One theory is that the quasi-rectangular islets were part of the lost continent of Mu, or Lemuria as James Churchward and David Hatcher Childress have suggested in their books. Bill S. Ballinger, in his book Lost City of Stones, suggests that it was built by Greek sailors in 300 BC.

    What we do know through excavations is that Nan Madol was a scene of human activity, and could have even been occupied, as early as 200 BC. Rufino Mauricio reports that “the islands closer to the mainland are older that those on the outskirts of the site, facing the sea, which is where the most elaborate structures are.”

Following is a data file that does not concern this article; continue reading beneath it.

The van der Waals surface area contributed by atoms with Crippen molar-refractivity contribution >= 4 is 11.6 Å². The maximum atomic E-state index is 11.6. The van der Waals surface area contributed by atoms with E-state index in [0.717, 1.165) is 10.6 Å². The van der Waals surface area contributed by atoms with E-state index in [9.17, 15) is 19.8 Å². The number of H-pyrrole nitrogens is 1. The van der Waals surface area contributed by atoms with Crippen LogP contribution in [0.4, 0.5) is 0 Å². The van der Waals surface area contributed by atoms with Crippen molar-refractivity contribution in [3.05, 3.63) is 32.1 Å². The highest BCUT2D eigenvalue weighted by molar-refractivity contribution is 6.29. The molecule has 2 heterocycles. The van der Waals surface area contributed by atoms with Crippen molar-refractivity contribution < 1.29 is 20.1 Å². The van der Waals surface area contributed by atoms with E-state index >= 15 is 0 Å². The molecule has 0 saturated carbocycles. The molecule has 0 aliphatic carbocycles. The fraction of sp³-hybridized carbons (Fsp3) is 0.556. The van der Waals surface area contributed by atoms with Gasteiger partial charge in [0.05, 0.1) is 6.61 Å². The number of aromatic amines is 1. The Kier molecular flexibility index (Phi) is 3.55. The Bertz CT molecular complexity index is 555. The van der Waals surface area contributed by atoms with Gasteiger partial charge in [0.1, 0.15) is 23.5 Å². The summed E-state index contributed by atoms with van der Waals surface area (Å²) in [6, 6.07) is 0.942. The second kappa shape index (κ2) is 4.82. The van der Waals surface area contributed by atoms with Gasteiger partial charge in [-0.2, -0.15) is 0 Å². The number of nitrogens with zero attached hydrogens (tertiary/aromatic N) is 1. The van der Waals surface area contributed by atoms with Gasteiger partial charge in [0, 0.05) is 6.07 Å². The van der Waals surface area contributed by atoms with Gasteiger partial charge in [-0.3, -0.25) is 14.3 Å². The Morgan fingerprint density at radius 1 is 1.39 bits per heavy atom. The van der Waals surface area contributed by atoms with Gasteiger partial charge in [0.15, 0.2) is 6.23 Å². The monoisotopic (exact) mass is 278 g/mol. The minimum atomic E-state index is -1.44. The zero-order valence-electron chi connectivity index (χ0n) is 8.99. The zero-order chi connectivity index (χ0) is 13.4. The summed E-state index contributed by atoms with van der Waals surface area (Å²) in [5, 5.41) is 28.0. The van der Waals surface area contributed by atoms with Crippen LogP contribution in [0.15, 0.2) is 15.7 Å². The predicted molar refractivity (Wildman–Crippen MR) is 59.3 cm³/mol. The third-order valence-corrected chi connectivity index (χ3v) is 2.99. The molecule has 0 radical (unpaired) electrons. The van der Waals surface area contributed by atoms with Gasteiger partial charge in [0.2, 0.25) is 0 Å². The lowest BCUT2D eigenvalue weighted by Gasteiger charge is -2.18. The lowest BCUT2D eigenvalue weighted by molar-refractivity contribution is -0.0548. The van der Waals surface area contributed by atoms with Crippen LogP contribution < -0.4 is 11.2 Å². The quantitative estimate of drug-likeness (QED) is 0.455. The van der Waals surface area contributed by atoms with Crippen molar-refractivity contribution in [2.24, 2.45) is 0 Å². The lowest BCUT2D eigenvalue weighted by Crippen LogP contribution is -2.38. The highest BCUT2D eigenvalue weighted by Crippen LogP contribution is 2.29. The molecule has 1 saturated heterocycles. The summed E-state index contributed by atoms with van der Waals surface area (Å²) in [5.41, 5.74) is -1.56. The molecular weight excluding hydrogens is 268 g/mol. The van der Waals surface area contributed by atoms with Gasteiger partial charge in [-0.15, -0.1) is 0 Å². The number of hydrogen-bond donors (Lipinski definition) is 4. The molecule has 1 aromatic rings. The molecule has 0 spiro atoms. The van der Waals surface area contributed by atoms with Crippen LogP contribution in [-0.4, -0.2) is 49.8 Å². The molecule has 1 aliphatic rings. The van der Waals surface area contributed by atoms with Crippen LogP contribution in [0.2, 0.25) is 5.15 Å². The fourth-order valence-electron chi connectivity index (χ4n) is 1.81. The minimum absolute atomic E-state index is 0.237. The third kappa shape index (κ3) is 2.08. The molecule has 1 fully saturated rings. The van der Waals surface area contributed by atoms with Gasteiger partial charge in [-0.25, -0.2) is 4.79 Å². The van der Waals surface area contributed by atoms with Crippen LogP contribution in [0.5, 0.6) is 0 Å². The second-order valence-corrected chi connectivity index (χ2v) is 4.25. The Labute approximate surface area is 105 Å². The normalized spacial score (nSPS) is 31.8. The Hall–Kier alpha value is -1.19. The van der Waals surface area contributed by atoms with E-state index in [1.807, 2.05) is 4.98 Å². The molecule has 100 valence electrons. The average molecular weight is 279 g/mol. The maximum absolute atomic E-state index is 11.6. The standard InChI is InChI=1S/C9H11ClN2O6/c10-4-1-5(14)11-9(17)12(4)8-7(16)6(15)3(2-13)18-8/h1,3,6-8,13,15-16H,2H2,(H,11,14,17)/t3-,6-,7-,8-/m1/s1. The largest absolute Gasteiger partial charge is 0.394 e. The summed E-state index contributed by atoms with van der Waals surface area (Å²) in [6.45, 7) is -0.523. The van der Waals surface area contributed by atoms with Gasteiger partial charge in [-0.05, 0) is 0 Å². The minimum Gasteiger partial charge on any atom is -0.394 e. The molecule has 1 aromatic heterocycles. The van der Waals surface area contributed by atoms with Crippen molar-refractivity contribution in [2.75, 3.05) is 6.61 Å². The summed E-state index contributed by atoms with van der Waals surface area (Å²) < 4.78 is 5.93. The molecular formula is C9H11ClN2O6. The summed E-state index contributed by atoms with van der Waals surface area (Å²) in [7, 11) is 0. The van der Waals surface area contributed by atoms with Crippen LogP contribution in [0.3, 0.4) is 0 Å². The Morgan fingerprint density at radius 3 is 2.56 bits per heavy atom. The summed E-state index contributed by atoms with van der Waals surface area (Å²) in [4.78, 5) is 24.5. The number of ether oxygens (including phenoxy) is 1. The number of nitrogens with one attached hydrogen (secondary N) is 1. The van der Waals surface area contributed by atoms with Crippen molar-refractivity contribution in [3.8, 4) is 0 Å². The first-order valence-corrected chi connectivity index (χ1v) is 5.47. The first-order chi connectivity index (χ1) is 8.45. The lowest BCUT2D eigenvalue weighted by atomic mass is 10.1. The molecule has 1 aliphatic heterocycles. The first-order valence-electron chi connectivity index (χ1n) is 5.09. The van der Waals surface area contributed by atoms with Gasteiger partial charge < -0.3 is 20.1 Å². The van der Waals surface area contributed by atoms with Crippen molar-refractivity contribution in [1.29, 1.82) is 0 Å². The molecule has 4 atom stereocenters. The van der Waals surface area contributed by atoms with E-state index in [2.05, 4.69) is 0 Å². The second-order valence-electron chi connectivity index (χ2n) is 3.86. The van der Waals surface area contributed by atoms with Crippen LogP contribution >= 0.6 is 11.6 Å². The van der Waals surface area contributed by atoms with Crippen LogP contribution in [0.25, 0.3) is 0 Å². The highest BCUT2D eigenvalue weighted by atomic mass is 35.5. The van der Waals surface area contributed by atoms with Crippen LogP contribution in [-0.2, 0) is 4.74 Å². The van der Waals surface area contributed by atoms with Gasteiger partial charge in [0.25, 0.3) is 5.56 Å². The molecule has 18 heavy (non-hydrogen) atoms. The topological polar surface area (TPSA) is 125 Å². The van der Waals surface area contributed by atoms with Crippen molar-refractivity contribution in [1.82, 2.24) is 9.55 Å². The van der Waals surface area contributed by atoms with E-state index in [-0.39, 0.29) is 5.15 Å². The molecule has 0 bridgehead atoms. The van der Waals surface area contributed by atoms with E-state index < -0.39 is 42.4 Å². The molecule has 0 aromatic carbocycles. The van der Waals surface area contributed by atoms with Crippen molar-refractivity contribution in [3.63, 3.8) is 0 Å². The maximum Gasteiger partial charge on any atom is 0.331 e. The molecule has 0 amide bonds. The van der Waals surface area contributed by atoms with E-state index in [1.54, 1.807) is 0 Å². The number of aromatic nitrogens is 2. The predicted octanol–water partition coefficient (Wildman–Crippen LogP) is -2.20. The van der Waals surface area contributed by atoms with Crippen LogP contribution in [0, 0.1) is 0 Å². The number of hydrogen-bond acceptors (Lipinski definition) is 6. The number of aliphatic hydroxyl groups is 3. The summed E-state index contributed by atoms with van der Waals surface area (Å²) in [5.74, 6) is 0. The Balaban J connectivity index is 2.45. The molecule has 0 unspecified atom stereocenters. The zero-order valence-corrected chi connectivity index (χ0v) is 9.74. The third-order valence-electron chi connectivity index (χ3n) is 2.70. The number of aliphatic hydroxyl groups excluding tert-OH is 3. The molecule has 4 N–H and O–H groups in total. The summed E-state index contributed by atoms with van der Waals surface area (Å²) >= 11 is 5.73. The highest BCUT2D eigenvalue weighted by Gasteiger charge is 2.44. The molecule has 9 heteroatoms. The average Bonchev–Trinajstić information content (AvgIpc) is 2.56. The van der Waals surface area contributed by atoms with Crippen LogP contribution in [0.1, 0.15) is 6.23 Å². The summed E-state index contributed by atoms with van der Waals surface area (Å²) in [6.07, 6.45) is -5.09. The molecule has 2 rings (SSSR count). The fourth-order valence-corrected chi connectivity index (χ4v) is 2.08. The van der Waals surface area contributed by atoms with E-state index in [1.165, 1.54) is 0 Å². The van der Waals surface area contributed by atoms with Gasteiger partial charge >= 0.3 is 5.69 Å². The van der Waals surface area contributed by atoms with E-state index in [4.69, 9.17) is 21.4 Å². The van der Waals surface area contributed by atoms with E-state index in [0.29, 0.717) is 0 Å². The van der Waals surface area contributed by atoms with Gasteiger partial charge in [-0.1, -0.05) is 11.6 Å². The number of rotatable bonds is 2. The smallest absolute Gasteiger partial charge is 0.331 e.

“The early inhabitants made and used earthenware pottery, though it ceased to be made by AD 1100. Initial construction of the artificial islets began at least by AD 900.” -International Archaeological Research Institute

    It is believed that in the 8th or 9th century, basic islet construction had started but it wasn’t until the 12th or 13th centuries that the distinctive megalithic structures we see today were begun. Carbon dating suggests that construction did not really get going until 1200 AD. So how did this ancient society, over 800 years old, construct such a masterpiece?

    One theory that Pohnpeian tradition claims is that builders of Lelu, another great complex of stone, migrated to Pohnpei and used their experience to construct the even larger Nan Madol. Radiocarbon dating says this theory is unlikely, as Nan Madol seems to predate Lelu.

    Another legend says it was built by two twins who were said to be much taller than native Pohnpeians.